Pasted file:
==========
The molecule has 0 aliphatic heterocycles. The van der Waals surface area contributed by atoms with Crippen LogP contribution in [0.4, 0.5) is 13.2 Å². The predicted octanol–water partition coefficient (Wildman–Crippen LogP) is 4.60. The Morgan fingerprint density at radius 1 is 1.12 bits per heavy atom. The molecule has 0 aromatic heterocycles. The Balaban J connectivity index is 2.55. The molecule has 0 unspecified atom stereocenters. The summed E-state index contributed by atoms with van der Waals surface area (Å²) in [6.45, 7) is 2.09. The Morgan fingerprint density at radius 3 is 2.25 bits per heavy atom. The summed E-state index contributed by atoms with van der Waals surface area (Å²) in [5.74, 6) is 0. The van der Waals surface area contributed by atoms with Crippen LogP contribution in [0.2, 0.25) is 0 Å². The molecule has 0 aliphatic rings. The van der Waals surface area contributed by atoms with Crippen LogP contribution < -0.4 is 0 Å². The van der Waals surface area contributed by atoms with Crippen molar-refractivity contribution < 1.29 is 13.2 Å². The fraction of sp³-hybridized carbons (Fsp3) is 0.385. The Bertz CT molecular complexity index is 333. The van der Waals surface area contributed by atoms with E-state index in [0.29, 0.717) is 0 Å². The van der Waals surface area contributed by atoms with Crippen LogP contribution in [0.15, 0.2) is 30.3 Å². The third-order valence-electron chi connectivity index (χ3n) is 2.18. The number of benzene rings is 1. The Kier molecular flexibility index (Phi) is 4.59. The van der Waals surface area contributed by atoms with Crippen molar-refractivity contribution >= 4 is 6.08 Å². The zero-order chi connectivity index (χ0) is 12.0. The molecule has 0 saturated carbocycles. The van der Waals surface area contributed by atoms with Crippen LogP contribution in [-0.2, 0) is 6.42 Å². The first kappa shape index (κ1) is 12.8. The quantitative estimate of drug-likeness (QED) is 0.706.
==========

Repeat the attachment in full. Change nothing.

The molecule has 0 aliphatic heterocycles. The van der Waals surface area contributed by atoms with Crippen LogP contribution in [0.4, 0.5) is 13.2 Å². The predicted octanol–water partition coefficient (Wildman–Crippen LogP) is 4.60. The Morgan fingerprint density at radius 1 is 1.12 bits per heavy atom. The molecule has 0 aromatic heterocycles. The Balaban J connectivity index is 2.55. The molecule has 0 unspecified atom stereocenters. The summed E-state index contributed by atoms with van der Waals surface area (Å²) in [6.45, 7) is 2.09. The Morgan fingerprint density at radius 3 is 2.25 bits per heavy atom. The summed E-state index contributed by atoms with van der Waals surface area (Å²) in [5.74, 6) is 0. The van der Waals surface area contributed by atoms with Crippen LogP contribution in [0.2, 0.25) is 0 Å². The molecule has 0 aliphatic rings. The van der Waals surface area contributed by atoms with Crippen LogP contribution < -0.4 is 0 Å². The van der Waals surface area contributed by atoms with Crippen molar-refractivity contribution < 1.29 is 13.2 Å². The fraction of sp³-hybridized carbons (Fsp3) is 0.385. The Bertz CT molecular complexity index is 333. The van der Waals surface area contributed by atoms with E-state index in [0.29, 0.717) is 0 Å². The van der Waals surface area contributed by atoms with Crippen LogP contribution in [0.15, 0.2) is 30.3 Å². The third-order valence-electron chi connectivity index (χ3n) is 2.18. The number of benzene rings is 1. The Kier molecular flexibility index (Phi) is 4.59. The van der Waals surface area contributed by atoms with Crippen molar-refractivity contribution >= 4 is 6.08 Å². The zero-order chi connectivity index (χ0) is 12.0. The molecule has 0 saturated carbocycles. The van der Waals surface area contributed by atoms with Crippen LogP contribution in [-0.2, 0) is 6.42 Å². The first kappa shape index (κ1) is 12.8. The quantitative estimate of drug-likeness (QED) is 0.706.